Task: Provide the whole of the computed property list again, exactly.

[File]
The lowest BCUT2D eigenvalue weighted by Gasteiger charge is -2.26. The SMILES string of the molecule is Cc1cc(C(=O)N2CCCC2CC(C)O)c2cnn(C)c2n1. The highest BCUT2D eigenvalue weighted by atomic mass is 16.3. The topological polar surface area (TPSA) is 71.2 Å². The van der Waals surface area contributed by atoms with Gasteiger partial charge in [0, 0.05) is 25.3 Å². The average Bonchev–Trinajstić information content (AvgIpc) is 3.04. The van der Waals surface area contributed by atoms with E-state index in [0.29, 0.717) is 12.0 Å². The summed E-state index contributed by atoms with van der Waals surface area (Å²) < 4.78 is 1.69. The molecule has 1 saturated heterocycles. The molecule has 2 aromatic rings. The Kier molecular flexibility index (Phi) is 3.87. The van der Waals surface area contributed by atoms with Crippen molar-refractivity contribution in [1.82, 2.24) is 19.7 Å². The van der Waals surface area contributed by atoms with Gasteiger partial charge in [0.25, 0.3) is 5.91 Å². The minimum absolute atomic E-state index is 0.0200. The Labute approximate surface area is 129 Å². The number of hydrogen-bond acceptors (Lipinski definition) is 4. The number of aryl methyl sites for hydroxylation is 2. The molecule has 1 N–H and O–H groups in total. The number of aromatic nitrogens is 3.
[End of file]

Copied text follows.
The lowest BCUT2D eigenvalue weighted by Gasteiger charge is -2.26. The SMILES string of the molecule is Cc1cc(C(=O)N2CCCC2CC(C)O)c2cnn(C)c2n1. The highest BCUT2D eigenvalue weighted by atomic mass is 16.3. The topological polar surface area (TPSA) is 71.2 Å². The van der Waals surface area contributed by atoms with Gasteiger partial charge in [0, 0.05) is 25.3 Å². The average Bonchev–Trinajstić information content (AvgIpc) is 3.04. The van der Waals surface area contributed by atoms with E-state index in [0.29, 0.717) is 12.0 Å². The summed E-state index contributed by atoms with van der Waals surface area (Å²) < 4.78 is 1.69. The molecule has 1 saturated heterocycles. The molecule has 2 aromatic rings. The Kier molecular flexibility index (Phi) is 3.87. The van der Waals surface area contributed by atoms with Crippen molar-refractivity contribution in [1.82, 2.24) is 19.7 Å². The van der Waals surface area contributed by atoms with Gasteiger partial charge in [0.25, 0.3) is 5.91 Å². The minimum absolute atomic E-state index is 0.0200. The Labute approximate surface area is 129 Å². The number of hydrogen-bond acceptors (Lipinski definition) is 4. The number of aryl methyl sites for hydroxylation is 2. The molecule has 1 N–H and O–H groups in total. The number of aromatic nitrogens is 3.